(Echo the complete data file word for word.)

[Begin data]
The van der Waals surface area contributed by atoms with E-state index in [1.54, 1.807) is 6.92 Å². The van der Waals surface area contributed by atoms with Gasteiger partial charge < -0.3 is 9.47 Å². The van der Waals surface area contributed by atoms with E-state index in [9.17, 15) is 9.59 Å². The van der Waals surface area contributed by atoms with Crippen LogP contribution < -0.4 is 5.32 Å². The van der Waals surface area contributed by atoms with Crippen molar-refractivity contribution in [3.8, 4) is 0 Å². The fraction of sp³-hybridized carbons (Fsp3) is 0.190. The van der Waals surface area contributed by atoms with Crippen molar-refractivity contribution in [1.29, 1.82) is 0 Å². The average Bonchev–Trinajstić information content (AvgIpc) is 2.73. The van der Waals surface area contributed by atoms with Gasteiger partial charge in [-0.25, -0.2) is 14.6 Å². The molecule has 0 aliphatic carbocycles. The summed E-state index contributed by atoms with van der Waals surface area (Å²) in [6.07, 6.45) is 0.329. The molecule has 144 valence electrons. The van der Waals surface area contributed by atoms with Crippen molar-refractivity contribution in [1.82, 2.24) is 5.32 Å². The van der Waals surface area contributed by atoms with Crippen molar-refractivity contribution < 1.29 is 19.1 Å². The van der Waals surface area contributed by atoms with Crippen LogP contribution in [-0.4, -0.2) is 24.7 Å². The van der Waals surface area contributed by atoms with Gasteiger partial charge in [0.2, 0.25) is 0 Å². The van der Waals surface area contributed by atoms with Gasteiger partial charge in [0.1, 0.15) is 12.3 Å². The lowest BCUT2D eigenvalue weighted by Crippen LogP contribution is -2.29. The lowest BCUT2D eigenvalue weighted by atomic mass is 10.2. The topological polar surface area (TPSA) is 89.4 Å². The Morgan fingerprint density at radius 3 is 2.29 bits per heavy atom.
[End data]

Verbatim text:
The van der Waals surface area contributed by atoms with E-state index in [1.54, 1.807) is 6.92 Å². The van der Waals surface area contributed by atoms with Gasteiger partial charge < -0.3 is 9.47 Å². The van der Waals surface area contributed by atoms with E-state index in [9.17, 15) is 9.59 Å². The van der Waals surface area contributed by atoms with Crippen LogP contribution < -0.4 is 5.32 Å². The van der Waals surface area contributed by atoms with Crippen molar-refractivity contribution in [3.8, 4) is 0 Å². The fraction of sp³-hybridized carbons (Fsp3) is 0.190. The van der Waals surface area contributed by atoms with Crippen molar-refractivity contribution in [1.29, 1.82) is 0 Å². The average Bonchev–Trinajstić information content (AvgIpc) is 2.73. The van der Waals surface area contributed by atoms with Gasteiger partial charge in [-0.25, -0.2) is 14.6 Å². The molecule has 0 aliphatic carbocycles. The summed E-state index contributed by atoms with van der Waals surface area (Å²) in [6.07, 6.45) is 0.329. The molecule has 144 valence electrons. The van der Waals surface area contributed by atoms with Crippen molar-refractivity contribution in [1.82, 2.24) is 5.32 Å². The van der Waals surface area contributed by atoms with Crippen molar-refractivity contribution < 1.29 is 19.1 Å². The van der Waals surface area contributed by atoms with Crippen LogP contribution in [-0.4, -0.2) is 24.7 Å². The van der Waals surface area contributed by atoms with Gasteiger partial charge in [0.2, 0.25) is 0 Å². The van der Waals surface area contributed by atoms with Gasteiger partial charge in [0.1, 0.15) is 12.3 Å². The lowest BCUT2D eigenvalue weighted by Crippen LogP contribution is -2.29. The lowest BCUT2D eigenvalue weighted by atomic mass is 10.2. The topological polar surface area (TPSA) is 89.4 Å². The Morgan fingerprint density at radius 3 is 2.29 bits per heavy atom.